This is an Awards for All 'Voices' project essay.
I am reading about Israeli soldiers making a Palestinian play a violin for them before letting him pass through a checkpoint. The story may not be true but it reminds me of the terrible scene in Roman Pulaski?s ?The Piano? in which the truly sadistic German soldiers forced elderly Jews to dance and sing despite their state of exhaustion, abject cold and starvation. Before outrage pours in that I am ?comparing IDF soldiers to Nazis? please read on.
Often the victim, after unspeakable mistreatment over a long period of time, becomes the torturer. My friend in school whose grandparents survived Auschwitz is as dismayed as I am about the growing instances of Israeli soldiers ending up in the brig because of misconduct. The IDF was formed as a noble concept and nurtured by Orde Wingate. Many an Arab country would give its eye teeth to have such a well-trained and disciplined force. However, the breakdown of compassion and the ?noble people?s army? concept seems to have gone down the drain.
As a young Muslim I am torn between feelings for my fellow Muslims in Palestine and, as someone born and bred in a Western country, my feelings of considerable admiration for the achievements of the Jewish people. I happen to keep company with Jewish friends and admire their devotion to ?causes? from soup kitchens to book fairs for the underprivileged to collecting bedding and clothes for the homeless of all faiths. By the same token I become apoplectic when these same friends see no fault in the policies of Ariel Sharon. I cannot understand the person who is charitable but who can advocate oppression of an already-starving people.
In my home country we have so much in common with Jewish neighbours. We do not eat pork and we circumcise our sons. We value family and make the dinner table a place of warmth and lively discussion. I admit Judaism has made enormous strides in emancipation of women and was astonished to see a woman rabbi officiating at a friend?s Confirmation process.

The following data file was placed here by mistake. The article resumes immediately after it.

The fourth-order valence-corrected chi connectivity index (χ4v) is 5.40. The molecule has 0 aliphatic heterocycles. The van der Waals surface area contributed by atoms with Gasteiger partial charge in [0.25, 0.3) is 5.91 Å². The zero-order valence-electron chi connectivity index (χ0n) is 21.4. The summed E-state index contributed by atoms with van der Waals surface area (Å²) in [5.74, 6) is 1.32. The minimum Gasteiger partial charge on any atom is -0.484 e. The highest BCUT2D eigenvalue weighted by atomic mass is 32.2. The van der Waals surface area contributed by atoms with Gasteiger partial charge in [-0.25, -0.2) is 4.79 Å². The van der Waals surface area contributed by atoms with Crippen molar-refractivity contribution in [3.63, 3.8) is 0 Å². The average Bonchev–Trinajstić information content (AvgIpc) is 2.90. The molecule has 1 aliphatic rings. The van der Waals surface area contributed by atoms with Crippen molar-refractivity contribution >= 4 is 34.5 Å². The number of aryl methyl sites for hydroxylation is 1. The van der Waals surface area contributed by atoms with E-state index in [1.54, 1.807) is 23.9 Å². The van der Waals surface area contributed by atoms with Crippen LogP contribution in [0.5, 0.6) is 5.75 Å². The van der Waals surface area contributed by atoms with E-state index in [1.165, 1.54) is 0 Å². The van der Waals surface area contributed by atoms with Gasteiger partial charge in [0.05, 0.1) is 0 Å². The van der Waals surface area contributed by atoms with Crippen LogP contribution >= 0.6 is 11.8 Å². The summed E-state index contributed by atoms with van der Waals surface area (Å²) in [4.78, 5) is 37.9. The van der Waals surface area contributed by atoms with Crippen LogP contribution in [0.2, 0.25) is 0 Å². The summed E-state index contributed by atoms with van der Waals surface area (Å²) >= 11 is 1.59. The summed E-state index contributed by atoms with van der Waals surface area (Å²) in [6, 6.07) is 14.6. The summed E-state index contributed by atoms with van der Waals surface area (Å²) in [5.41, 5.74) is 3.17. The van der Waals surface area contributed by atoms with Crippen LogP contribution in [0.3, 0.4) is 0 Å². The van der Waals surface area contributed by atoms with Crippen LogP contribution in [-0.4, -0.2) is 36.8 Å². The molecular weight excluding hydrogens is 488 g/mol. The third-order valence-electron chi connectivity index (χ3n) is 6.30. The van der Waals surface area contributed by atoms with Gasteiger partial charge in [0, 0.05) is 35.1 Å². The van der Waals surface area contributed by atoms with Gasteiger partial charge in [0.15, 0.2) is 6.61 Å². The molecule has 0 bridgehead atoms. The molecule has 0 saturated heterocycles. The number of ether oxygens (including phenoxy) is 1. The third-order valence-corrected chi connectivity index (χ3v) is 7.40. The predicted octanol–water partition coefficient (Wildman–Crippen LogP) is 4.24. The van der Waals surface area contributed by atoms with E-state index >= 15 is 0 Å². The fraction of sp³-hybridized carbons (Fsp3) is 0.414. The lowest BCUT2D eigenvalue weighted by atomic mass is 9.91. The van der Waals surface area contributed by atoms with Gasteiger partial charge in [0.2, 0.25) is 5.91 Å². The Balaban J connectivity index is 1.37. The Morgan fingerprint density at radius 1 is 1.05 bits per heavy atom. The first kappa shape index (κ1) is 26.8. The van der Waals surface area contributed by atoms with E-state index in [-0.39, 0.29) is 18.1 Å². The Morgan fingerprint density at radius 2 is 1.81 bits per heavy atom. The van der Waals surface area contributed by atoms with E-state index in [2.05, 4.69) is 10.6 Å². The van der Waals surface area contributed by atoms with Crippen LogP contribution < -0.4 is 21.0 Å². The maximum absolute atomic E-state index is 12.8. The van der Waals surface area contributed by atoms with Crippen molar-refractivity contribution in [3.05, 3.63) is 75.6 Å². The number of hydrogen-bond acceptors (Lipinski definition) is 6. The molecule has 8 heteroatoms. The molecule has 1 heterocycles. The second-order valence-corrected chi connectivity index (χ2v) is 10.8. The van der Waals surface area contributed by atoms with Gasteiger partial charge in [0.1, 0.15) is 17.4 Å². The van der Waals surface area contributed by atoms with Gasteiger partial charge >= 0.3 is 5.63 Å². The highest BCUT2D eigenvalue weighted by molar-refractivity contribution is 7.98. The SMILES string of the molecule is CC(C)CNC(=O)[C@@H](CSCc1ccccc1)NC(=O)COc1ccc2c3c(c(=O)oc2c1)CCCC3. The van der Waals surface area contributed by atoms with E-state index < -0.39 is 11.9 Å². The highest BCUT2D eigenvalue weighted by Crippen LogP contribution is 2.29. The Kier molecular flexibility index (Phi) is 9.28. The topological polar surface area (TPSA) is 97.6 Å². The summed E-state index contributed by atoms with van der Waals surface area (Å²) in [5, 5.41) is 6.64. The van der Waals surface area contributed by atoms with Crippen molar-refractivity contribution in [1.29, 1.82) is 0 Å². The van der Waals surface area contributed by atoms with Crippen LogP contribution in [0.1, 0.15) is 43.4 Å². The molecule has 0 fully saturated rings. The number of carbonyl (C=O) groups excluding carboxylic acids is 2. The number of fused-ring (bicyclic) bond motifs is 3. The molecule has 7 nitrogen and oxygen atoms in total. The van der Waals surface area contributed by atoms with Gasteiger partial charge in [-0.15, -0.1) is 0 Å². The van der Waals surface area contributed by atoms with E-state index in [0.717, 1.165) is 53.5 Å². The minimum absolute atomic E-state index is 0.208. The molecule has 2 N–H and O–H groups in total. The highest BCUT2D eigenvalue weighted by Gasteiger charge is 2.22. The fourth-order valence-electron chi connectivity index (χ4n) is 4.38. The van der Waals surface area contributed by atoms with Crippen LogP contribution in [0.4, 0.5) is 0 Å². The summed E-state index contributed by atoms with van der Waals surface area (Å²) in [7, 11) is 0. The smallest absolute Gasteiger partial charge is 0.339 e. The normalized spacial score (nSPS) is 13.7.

I feel the schools must make a special effort to bring people of all faiths together and discuss major issues out in the open. We have too much biased reporting on television and radio and need informed leaders and teachers to meet with our youth groups to explain all sides of the issues.
The world, in my estimation, is becoming a more dangerous place since I was a small child. No-one in my local community can comprehend why the USA is still in Iraq and why they are raiding mosques. Yes, I understand that the insurgents want to scupper the elections but there has to be a more respectful way for the Americans to behave in an ancient Muslim country.
Young people urgently need to have these issues explained and I would support regular symposia in major cities targeting the youth audiences so that they can understand where the older leaders are taking the world -- a world in which some of may have to serve in arms. It is vital that we are helped to understand the reasons for the actions of world leaders and that we are also given a voice on a regular rota: we are, after all, the future of our societies and will not sit by and see our world crumbling without challenging this dark road to destruction. Peace has to be better than war, and we need to be heard.